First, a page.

Gold continued its correction, suffering from the renewed optimism on the commercial front and on the stock markets: the price of the ounce of yellow metal yielded Friday 0.25% to $1,462.80 for the December futures contract on the Comex market in Chicago.
The yellow metal fell about 3% this week, as the danger of a trade war between the United States and China seems to be waning. Gold is up 14% since the beginning of 2019, benefiting from an uncertain international situation.
The recent calm on the front of the US-China trade war has removed some of its yellow metal luster, which has just experienced its worst week in two years. This is down more than 3% over the week, and about 6% since its peak in early September, when it had exceeded $1,560 an ounce. At that level, the “barbarous relic” was trading at its highest level for almost 6 years.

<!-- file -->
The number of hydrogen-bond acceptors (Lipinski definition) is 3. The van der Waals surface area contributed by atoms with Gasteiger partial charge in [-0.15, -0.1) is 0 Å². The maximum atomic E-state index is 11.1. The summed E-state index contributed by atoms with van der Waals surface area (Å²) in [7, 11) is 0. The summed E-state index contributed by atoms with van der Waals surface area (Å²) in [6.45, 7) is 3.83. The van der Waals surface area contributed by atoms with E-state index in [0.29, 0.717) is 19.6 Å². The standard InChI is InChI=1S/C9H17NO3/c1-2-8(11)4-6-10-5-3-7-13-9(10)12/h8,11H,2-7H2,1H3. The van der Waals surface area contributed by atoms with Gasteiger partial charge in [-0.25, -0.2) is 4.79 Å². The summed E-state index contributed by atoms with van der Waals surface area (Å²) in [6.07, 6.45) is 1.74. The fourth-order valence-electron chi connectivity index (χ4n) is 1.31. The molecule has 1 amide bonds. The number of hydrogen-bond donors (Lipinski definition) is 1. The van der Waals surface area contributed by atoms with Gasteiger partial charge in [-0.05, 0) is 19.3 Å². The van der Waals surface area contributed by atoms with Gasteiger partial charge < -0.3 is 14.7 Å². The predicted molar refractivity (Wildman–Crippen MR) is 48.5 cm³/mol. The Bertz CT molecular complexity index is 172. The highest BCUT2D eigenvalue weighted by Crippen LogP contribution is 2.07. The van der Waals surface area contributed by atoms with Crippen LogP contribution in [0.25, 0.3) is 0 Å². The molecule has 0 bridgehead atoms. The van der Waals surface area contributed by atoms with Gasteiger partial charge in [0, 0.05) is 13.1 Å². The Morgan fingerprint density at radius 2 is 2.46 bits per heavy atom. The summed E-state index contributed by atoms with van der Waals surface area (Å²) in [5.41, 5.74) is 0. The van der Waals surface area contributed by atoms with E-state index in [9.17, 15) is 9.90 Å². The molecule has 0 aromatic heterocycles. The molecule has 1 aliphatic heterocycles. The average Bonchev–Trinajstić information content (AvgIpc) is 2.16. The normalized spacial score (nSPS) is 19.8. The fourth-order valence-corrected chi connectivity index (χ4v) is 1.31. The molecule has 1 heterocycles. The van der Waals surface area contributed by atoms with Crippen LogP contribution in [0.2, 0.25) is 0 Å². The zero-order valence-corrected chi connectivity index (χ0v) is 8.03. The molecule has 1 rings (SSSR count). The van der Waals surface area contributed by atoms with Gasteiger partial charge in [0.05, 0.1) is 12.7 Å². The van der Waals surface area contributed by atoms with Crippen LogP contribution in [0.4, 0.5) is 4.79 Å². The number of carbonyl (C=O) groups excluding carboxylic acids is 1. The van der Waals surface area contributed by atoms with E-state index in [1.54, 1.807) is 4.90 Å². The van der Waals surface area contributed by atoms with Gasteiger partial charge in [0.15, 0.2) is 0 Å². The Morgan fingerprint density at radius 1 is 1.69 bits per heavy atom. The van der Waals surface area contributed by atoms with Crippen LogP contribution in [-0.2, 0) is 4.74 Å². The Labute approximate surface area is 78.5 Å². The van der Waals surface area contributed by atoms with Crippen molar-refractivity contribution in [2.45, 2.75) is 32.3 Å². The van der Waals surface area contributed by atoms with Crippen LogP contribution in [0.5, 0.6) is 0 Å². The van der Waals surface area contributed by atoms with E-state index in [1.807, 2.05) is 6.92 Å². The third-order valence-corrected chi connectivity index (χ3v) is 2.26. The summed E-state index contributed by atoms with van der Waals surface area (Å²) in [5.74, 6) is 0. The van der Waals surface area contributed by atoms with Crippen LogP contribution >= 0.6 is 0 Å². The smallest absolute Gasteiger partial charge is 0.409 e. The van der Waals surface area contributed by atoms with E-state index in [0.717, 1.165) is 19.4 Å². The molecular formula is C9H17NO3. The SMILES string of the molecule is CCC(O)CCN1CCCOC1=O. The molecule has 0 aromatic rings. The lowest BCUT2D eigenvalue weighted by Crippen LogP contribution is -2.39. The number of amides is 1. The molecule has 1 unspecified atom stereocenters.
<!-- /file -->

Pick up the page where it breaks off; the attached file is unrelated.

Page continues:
The attractiveness of gold as a safe haven has declined over the last month, however, as sovereign interest rates have rebounded, making bonds comparatively more attractive to investors looking for returns. Thus, the yield of the 10-year US Treasury (T-Bond), which had fallen to 1.53% in early September in the fear of escalating customs barriers, rose to 1.93% Friday night. This rate posted its best week in six years, with a rise of 0.22 point in 5 sessions.
Gold also suffered from the strengthening of the dollar (+1.3% this week), also linked to the prospect of a trade agreement between Washington and Beijing. Since commodities are traded in dollars, they become more expensive to buy for international investors who must first convert their currencies into dollars.
As for the yellow metal, despite its correction, it is still up 14% since the beginning of the year, supported by uncertainties on global growth and trade tensions as well as geopolitical unrest in countries like Iran and Hong Kong.